Low thyroid can also lead to the formation of oxidized LDL. Oxidized LDL which is the “bad” cholesterol becomes even more damaging when oxidized. It can damage blood vessels, heart tissue and lead to increased plaquing of the arteries or hardening of the arteries. So, it increases the likelihood of a heart attack. Additionally, with increasing plaquing over time there can be a potential increase in blood pressure. Blood pressure may over time increase as well due to a decreased production of compounds such as nitric oxide synthetase that can relax the muscle found in the lining of your arteries.
Generally, low thyroid can result in lowered heart rates. However, with Hashimoto’s if there is a “rapid” autoimmune attack on the thyroid follicles this potentially can release a large amount of mostly T4 (thyroxine) which may cause heart rate increases and heart palpitations. Improper levels of thyroid hormone replacement may also lead to palpitations.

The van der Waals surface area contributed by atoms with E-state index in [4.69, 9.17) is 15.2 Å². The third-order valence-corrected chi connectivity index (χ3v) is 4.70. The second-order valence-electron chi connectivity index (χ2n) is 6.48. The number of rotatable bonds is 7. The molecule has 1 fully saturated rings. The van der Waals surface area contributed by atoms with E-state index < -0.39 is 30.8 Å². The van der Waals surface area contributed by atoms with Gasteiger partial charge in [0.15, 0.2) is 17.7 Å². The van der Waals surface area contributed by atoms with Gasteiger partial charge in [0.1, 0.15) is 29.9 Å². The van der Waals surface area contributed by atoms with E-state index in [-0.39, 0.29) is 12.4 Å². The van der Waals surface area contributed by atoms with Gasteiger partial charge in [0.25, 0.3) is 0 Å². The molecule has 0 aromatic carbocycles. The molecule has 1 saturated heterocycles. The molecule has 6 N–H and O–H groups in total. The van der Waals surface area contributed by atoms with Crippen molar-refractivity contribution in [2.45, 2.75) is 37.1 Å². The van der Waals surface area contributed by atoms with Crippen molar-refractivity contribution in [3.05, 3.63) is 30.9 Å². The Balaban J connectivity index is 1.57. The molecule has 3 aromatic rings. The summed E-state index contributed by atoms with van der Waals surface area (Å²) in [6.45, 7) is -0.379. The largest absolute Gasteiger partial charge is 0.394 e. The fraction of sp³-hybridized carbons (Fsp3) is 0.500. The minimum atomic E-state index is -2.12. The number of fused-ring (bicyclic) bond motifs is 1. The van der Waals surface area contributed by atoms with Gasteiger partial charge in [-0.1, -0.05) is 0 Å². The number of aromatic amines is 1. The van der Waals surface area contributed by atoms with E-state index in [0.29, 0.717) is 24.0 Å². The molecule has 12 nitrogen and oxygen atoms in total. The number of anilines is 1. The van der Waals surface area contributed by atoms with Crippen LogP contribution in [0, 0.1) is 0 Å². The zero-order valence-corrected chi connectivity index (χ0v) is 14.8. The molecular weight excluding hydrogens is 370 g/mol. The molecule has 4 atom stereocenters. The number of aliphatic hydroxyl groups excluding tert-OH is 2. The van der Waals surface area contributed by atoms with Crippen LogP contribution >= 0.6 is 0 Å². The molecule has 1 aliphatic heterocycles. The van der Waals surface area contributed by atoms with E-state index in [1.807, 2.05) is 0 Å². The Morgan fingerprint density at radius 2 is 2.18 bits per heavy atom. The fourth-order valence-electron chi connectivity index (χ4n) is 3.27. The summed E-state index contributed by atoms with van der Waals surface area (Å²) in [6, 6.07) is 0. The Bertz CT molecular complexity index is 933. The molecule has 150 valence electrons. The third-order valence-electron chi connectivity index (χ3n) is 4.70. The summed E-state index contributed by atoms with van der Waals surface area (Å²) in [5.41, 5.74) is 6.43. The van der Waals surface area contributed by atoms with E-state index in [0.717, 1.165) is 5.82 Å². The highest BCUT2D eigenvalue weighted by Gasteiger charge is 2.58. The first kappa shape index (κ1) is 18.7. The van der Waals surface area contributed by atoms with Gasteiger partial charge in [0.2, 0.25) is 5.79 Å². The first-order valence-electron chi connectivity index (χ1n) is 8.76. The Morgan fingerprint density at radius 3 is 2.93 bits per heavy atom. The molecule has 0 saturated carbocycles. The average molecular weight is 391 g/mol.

There have been studies that also indicate that low thyroid function may result in abnormal muscular contraction of the large chambers of the heart called ventricular dysrhythmias. Remember thyroid hormones affect muscular function. It appears that heart muscle (cardiac muscle) is particularly sensitive to T3 levels as it cannot adequately convert T4 to T3 (refer to our prior newsletter for discussion of T3 vs. T4).
Joint Pain, Joint Swelling, and Stiffness:
It is not unusual for many with hypothyroid problems to have carpal tunnel syndrome and swelling of the small joints in your hands and feet.